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Center for Education and Research in Information Assurance and Security

Automatic Debugging and Verification of RTL-Specified Real-Time Systems via Incremental Satisfiability Counting and On-Time and Scalable Intrusion Detection in Embedded Systems

Dr. Albert M. K. Cheng - University of Houston

Mar 28, 2007

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Abstract 1:

Real-time logic (RTL) is useful for the verification of a safety assertion with respect to the specification of a real-time system. Since the satisfiability problem for RTL is undecidable, the systematic debugging of a real-time system appears impossible. With RTL, each propositional formula corresponds to a verification condition. The number of truth assignments of a propositional formula can help us determine the specific constraints which should be added or modified to derive the expected solutions. This talk describes this debugging approach and how it can be embedded into autonomous systems. We have implemented a tool called ADRTL for automatic debugging of RTL specifications. The confidence of our approach is high as we have effectively evaluated ADRTL on several existing industrial applications, including the NASA X-38 Crew Return Vehicle avionics.

Abstract 2:

Embedded systems are becoming ubiquitous and are increasingly interconnected or networked, making them more vulnerable to security attacks. A large class of these systems such as SCADA and PCS has real-time and safety constraints. Therefore, in addition to satisfying these requirements, achieving system security emerges as a critical challenge to ensure that users can trust these embedded systems to perform correct operations. One objective in a secure system is to identify attacks by detecting anomalous system behaviors. This part of the talk describes the challenges in the design and implementation of such intrusion detection system (IDS), addressing (1) accuracy: the IDS identifies no or as few false positives as the resource (time, space, power, etc.) and/or policy constraints allow, and no or as few false negatives as the resource and/or policy constraints allow; (2) efficiency/timeliness: the IDS does not violate the host embedded system's application deadlines and has a reasonable space overhead; (3) scalability: the IDS can scale to work with large embedded systems; and (4) power-awareness: the IDS does not significantly reduce the operational period of battery-powered embedded systems. We conclude with an outline of one of several promising embedded IDS approaches under investigation. This approach is based on automatic rule-base generation and semantic analysis.

About the Speaker

Albert M. K. Cheng received the B.A. with Highest Honors in Computer Science, graduating Phi Beta Kappa, the M.S. in Computer Science with a minor in Electrical Engineering, and the Ph.D. in Computer Science, all from The University of Texas at Austin, where he held a GTE Foundation Doctoral Fellowship. Dr. Cheng is currently a tenured Associate Professor in the Department of Computer Science at the University of Houston, where he is the founding Director of the Real-Time Systems Laboratory. He has served as a technical consultant for several organizations, including IBM, and was also a visiting faculty in the Departments of Computer Science at Rice University (2000) and at the City University of Hong Kong (1995).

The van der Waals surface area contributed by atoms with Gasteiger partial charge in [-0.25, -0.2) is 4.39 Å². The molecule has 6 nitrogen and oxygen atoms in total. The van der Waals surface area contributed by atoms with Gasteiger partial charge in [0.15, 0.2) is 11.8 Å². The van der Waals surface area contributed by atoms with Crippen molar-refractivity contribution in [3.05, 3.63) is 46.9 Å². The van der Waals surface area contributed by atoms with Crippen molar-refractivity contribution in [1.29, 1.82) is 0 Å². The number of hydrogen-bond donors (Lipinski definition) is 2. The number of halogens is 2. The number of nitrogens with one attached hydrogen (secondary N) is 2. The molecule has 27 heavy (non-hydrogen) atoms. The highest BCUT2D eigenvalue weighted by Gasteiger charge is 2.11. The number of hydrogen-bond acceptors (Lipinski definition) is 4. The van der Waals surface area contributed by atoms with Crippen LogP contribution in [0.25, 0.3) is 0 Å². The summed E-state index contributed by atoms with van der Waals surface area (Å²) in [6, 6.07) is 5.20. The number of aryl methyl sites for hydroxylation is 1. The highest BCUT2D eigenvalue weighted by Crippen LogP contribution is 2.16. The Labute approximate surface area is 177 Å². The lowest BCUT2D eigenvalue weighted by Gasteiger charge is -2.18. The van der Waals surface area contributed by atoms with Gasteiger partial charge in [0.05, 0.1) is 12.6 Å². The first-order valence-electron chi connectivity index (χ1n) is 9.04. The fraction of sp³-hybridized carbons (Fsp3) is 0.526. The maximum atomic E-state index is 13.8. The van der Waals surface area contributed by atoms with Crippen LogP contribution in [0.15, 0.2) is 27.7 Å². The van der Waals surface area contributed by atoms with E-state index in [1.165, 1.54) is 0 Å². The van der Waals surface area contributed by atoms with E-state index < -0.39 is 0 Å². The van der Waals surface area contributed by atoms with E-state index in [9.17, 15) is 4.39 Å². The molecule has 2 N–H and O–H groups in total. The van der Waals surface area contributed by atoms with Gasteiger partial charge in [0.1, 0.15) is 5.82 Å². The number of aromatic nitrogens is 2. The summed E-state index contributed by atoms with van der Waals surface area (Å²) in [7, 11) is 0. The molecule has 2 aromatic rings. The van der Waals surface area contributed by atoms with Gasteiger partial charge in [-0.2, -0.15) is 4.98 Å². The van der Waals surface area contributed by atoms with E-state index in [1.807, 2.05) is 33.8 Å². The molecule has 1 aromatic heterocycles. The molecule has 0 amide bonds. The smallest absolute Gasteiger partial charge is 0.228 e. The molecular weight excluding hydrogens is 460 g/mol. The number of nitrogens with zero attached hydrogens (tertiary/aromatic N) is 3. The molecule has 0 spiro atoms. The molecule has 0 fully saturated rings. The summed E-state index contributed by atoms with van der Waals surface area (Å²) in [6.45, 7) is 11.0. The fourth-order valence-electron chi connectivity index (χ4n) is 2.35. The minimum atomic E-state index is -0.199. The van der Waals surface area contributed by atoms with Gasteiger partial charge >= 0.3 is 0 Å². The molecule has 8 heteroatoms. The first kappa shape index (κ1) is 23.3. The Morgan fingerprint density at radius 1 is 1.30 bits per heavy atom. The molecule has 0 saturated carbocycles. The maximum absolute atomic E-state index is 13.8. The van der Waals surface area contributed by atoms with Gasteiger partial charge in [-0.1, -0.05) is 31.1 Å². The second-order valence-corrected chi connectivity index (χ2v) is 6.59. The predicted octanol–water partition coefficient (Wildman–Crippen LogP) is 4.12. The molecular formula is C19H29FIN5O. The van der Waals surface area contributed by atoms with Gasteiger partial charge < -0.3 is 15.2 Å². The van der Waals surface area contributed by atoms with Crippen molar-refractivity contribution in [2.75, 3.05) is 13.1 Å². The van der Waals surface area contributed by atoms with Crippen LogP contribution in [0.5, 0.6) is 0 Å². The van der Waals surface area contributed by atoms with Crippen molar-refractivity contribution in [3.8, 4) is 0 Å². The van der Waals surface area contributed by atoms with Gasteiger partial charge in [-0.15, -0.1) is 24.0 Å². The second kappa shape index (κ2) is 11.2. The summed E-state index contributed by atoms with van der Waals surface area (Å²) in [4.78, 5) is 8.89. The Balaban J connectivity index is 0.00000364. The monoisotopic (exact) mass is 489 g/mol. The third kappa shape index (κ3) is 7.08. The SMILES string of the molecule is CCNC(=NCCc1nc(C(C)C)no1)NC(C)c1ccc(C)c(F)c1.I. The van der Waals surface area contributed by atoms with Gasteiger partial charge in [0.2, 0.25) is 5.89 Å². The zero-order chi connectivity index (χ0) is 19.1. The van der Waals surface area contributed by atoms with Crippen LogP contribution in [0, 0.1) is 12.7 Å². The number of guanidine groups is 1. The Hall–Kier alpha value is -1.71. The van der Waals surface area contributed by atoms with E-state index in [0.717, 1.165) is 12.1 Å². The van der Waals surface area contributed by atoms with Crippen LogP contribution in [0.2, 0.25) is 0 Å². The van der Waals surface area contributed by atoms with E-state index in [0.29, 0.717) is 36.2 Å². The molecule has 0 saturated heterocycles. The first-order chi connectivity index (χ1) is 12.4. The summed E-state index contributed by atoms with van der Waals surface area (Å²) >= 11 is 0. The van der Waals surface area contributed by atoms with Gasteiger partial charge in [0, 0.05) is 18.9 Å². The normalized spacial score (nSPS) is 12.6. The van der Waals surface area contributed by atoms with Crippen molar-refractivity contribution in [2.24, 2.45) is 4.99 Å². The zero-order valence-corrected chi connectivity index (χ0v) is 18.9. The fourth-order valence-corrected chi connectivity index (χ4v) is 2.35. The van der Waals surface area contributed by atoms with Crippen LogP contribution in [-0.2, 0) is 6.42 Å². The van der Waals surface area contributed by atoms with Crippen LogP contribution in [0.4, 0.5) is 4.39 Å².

Dr. Cheng is the author/co-author of over 100 refereed publications in real-time/embedded systems and related areas, and has received numerous awards, including the U.S. National Science Foundation Research Initiation Award (now known as the NSF CAREER award). His recent paper titled ``Automatic Debugging of Real-Time Systems Based on Incremental Satisfiability Counting'' in the July 2006 issue of the IEEE Transactions on Computers has been selected as its Featured Article. He has been invited to present seminars, tutorials, and panel positions at over 30 conferences, has given invited seminars/keynotes at over 30 universities and organizations. He is and has been on the technical program committees of over 100 conferences, symposia, workshops, and editorial boards (including the IEEE Transactions on Software Engineering, 1998-2003). Currently, he is on the TPC of RTSS, RTAS, RTCSA, ESO, EC, ICEIS, ICINCO, SE, SEA, AIA, CNIS, CCN, ISC, and PDCN, and is the Program Chair of the 10th International Conference on SOFTWARE ENGINEERING AND APPLICATIONS (SEA), November 2006, Dallas, Texas. He is a Senior Member of the IEEE. Dr. Cheng is the author of the new senior/graduate-level textbook entitled Real-Time Systems: Scheduling, Analysis, and Verification (John Wiley & Sons), 2nd printing with updates, 2005.

Unless otherwise noted, the security seminar is held on Wednesdays at 4:30P.M. STEW G52, West Lafayette Campus. More information...


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